Such instances prompted a visibly upset bench of Justices K.S. Radhakr­is­hnan and J.S. Khehar to invoke special powers—one never known to be used before—drawn from Articles 129 and 142 of the Constitution to put Roy behind bars. These powers also relate to contempt of court and “uphold the majesty of law”, explains a senior adv­ocate. “Things came to such a pass because Roy constantly tried to whittle down the court’s dignity,” he says.  The February 25 order for Roy’s arrest (he was escorted to court by the UP police) clearly notes that Sahara’s tactics “undermine the rule of law which we are bound to honour and protect”.

One legal luminary associated with the case draws attention to an “old rule” allowing imprisonment of debtors. “In fact, imprisonment as a way to get someone who has the money to pay up is per­­mitted,” he says, admitting that Roy’s is the solitary instance of its kind. The gra­vity of Roy’s situation is clear in that the SC once prevented a high court from exercising these powers, he says.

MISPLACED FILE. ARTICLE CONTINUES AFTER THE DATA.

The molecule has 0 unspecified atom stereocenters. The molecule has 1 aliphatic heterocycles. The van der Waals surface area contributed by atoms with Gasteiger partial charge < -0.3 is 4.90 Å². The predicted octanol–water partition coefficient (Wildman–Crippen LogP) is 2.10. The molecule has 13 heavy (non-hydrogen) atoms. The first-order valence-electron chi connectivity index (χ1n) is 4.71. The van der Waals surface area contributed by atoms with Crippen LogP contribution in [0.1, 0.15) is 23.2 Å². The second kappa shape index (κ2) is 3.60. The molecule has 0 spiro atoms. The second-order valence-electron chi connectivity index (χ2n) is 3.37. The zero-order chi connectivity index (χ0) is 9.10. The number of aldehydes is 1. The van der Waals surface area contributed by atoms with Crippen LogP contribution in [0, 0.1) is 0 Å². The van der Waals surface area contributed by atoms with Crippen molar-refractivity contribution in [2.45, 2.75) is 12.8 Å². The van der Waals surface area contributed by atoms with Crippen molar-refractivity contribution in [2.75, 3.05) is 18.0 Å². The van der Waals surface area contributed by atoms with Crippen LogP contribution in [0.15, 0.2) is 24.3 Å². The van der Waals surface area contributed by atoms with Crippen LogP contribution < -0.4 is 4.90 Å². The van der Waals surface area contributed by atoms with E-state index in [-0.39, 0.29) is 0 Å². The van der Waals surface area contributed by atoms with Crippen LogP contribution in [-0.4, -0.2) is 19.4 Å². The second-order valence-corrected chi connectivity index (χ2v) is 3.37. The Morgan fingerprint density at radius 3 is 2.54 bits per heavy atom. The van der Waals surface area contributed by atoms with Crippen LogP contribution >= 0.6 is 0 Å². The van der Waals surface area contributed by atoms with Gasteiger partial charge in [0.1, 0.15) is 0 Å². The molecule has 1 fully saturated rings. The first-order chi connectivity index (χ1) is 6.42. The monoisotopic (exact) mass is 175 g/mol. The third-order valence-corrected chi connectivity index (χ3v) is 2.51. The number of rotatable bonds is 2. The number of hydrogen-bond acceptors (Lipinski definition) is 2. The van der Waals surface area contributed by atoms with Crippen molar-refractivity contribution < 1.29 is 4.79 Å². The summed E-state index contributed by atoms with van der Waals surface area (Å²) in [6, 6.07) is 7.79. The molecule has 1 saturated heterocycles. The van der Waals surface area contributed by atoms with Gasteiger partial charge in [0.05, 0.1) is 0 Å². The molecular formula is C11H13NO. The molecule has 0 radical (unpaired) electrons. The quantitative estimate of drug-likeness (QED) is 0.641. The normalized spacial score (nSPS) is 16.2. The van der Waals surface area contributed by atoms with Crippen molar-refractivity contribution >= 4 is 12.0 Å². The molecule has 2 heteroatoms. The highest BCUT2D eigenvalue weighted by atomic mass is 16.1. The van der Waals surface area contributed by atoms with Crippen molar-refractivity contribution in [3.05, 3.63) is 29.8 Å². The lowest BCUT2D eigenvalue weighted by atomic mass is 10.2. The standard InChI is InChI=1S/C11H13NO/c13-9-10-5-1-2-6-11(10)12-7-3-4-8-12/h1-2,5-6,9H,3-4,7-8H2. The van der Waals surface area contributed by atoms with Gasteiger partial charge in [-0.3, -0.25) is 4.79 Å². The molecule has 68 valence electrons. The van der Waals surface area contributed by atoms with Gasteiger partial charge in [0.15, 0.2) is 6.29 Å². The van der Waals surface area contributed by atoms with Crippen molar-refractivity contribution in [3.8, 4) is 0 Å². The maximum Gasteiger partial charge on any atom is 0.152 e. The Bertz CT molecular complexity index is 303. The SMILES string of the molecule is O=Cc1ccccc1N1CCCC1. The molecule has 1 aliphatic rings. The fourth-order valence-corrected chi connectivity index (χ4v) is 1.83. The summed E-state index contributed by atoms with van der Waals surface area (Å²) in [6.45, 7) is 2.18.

Several lawyers directly associated with the SEBI vs Sahara case say the court’s ruling of March 4 is such that Roy may be in prison indefinitely. (There is a precedent for this kind of detention—a case involving custody of a child. One of the parents was in the lock-up for violating a court settlement, and faced repeated jail terms under English law. “The maximum penalty was 24 months but after 23 months imprisonment the court asked the man to comply. His refusal saw the court send the man back to prison for another 24 months, and so on,” says one lawyer.) The legal luminary agrees, “This order (of March 4 onwards) is such that Roy may also constantly be in jail.”